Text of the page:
The truth is that this secret code is merely a fun inside joke between the company's animators. Many of the talented animators who had the privilege of working on Pixar films went to school at the California Institute of the Arts. There, they took animation classes to help them perfect their craft. Many of those classes took place in classroom A113. This nod to the animators' college days can be spotted in "Up," "Brave," and all "Toy Story" movies.
We wouldn't usually peg conspiracy theory lovers as avid Disney watchers, but apparently, there is an overlap. In one episode of "DuckTales," Scrooge visits the doctor. At the doctor's office, there's an eye test chart with a hidden message on it.
The seemingly harmless chart spells out the phrase "Ask about Illuminati." When conspiracy theorists noticed the sign, they celebrated, and with good reason. While this could just be a joke that one of the original animators put it, it is still unknown who put it there and why.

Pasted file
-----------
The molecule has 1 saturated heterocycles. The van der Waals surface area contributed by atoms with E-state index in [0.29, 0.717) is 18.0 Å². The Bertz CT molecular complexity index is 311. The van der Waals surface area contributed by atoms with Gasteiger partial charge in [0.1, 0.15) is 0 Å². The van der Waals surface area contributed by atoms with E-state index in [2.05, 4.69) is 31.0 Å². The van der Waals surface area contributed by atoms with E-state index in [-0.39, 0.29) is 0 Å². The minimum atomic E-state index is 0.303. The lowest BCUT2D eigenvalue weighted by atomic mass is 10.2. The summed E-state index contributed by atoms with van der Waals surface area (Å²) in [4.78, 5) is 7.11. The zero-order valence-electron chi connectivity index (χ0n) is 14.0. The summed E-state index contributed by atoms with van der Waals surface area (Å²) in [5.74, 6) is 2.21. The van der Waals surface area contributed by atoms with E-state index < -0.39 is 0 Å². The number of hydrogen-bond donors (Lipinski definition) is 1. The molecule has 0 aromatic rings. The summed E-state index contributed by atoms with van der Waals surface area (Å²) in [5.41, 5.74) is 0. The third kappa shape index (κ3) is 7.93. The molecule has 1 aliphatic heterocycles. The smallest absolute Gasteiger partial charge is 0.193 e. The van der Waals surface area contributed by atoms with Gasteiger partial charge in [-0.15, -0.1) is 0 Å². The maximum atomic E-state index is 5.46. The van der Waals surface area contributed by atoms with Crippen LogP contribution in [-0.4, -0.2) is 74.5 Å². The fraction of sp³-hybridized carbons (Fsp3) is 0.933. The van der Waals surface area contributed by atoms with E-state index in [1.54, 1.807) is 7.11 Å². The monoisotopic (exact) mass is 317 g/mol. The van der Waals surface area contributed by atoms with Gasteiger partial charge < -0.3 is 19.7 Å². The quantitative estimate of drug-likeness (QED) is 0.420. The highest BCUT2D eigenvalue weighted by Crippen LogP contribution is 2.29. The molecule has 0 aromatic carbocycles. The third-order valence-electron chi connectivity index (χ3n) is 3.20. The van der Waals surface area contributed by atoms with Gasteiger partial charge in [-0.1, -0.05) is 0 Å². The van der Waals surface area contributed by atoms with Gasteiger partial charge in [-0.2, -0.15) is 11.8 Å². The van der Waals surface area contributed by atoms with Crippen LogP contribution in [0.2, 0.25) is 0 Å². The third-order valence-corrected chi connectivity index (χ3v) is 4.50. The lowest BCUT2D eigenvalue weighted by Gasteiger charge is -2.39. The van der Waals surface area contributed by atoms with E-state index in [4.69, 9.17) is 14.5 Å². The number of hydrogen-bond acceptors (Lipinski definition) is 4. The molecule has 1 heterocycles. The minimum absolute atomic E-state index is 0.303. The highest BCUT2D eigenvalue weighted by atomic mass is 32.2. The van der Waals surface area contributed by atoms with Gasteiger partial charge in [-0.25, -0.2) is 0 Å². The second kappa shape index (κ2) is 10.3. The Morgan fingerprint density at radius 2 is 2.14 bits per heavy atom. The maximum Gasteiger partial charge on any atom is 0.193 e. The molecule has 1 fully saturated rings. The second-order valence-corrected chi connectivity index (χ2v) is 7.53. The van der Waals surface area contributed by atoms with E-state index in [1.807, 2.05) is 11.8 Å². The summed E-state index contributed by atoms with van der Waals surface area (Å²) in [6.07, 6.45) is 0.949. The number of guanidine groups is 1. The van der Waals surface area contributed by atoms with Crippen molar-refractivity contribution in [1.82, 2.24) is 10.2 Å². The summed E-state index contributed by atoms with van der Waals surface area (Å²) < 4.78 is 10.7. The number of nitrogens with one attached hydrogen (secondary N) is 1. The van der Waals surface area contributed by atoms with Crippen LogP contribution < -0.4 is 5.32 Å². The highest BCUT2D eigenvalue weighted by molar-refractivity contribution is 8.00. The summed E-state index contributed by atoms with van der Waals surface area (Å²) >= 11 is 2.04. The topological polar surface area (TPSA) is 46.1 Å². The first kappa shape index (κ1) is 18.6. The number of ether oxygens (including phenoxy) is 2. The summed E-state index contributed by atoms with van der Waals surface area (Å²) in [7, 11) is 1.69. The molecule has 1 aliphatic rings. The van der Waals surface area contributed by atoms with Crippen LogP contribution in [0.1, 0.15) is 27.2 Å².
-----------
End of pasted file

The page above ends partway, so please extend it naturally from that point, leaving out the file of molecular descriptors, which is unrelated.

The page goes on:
An Unclean Acronym
Disney is a family-friendly franchise, and while many millennials love it, its core audience is children. But, Disney still does what they can to make their movies engaging and fun for adults as well. Sometimes, they purposefully slip in punches that only grownups will understand.
While on the surface, this "Madagascar" dialogue is completely safe, if you turn Marty's words, "sugar honey iced tea," into an acronym, you get a word that does not belong in Disney movies.
A Dirty Message in the Dust?
Disney is for everyone, which is why many were upset when they thought they saw an inappropriate word written in the sky in 1994's "The Lion King." Rumor had it that the dust sent to the sky by Simba spells the name of a certain adult activity.
This is the kind of scandal Disney could not afford not to react to. Their official claim was that the sand spells SFX and not... that other word. SFX stands for special effects, and according to the entertainment franchise, this was just a nod to the team. Whether you choose to believe them or not, that's up to you!
A Tribute to Jobs
2012's "Brave" was highly acclaimed and won several best-animated picture awards. Many grew to love the redheaded lead, Merida, but it is a minor character in the film that sparked rumors.